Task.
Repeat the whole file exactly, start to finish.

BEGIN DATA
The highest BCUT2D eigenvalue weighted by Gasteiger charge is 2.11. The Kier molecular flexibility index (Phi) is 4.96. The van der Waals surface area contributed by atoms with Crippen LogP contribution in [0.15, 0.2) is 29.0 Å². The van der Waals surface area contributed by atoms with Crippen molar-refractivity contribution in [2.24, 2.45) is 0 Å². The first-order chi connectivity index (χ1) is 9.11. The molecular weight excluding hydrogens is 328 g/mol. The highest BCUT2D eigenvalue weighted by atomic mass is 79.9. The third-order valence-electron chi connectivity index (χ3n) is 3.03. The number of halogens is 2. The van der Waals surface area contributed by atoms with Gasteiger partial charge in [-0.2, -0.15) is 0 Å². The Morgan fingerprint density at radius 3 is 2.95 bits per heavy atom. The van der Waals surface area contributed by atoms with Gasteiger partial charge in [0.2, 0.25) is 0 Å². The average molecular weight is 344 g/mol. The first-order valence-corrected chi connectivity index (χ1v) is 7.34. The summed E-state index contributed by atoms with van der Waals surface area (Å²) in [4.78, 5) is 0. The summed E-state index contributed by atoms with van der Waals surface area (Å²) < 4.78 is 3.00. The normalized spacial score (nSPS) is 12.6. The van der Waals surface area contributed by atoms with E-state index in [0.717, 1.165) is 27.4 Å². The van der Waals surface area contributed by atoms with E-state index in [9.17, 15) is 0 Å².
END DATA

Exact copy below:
The highest BCUT2D eigenvalue weighted by Gasteiger charge is 2.11. The Kier molecular flexibility index (Phi) is 4.96. The van der Waals surface area contributed by atoms with Crippen LogP contribution in [0.15, 0.2) is 29.0 Å². The van der Waals surface area contributed by atoms with Crippen molar-refractivity contribution in [2.24, 2.45) is 0 Å². The first-order chi connectivity index (χ1) is 9.11. The molecular weight excluding hydrogens is 328 g/mol. The highest BCUT2D eigenvalue weighted by atomic mass is 79.9. The third-order valence-electron chi connectivity index (χ3n) is 3.03. The number of halogens is 2. The van der Waals surface area contributed by atoms with Gasteiger partial charge in [-0.2, -0.15) is 0 Å². The Morgan fingerprint density at radius 3 is 2.95 bits per heavy atom. The van der Waals surface area contributed by atoms with Gasteiger partial charge in [0.2, 0.25) is 0 Å². The average molecular weight is 344 g/mol. The first-order valence-corrected chi connectivity index (χ1v) is 7.34. The summed E-state index contributed by atoms with van der Waals surface area (Å²) in [4.78, 5) is 0. The summed E-state index contributed by atoms with van der Waals surface area (Å²) < 4.78 is 3.00. The normalized spacial score (nSPS) is 12.6. The van der Waals surface area contributed by atoms with E-state index in [0.717, 1.165) is 27.4 Å². The van der Waals surface area contributed by atoms with E-state index in [9.17, 15) is 0 Å².